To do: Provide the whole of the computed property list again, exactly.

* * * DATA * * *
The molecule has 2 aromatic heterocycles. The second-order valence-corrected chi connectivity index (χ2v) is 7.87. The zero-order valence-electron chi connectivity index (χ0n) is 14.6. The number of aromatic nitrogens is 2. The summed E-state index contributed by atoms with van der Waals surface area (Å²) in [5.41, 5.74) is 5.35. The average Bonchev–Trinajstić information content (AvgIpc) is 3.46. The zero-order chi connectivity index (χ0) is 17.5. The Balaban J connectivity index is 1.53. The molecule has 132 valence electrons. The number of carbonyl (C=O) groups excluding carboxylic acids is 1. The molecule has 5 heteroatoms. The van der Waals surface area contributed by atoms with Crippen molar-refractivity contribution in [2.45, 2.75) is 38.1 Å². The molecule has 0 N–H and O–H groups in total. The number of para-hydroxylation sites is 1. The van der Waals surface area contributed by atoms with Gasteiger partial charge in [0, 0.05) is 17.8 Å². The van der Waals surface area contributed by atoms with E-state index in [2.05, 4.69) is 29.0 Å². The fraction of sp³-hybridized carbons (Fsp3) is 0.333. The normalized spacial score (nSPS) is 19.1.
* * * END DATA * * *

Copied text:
The molecule has 2 aromatic heterocycles. The second-order valence-corrected chi connectivity index (χ2v) is 7.87. The zero-order valence-electron chi connectivity index (χ0n) is 14.6. The number of aromatic nitrogens is 2. The summed E-state index contributed by atoms with van der Waals surface area (Å²) in [5.41, 5.74) is 5.35. The average Bonchev–Trinajstić information content (AvgIpc) is 3.46. The zero-order chi connectivity index (χ0) is 17.5. The Balaban J connectivity index is 1.53. The molecule has 132 valence electrons. The number of carbonyl (C=O) groups excluding carboxylic acids is 1. The molecule has 5 heteroatoms. The van der Waals surface area contributed by atoms with Crippen molar-refractivity contribution in [2.45, 2.75) is 38.1 Å². The molecule has 0 N–H and O–H groups in total. The number of para-hydroxylation sites is 1. The van der Waals surface area contributed by atoms with Gasteiger partial charge in [0, 0.05) is 17.8 Å². The van der Waals surface area contributed by atoms with E-state index in [2.05, 4.69) is 29.0 Å². The fraction of sp³-hybridized carbons (Fsp3) is 0.333. The normalized spacial score (nSPS) is 19.1.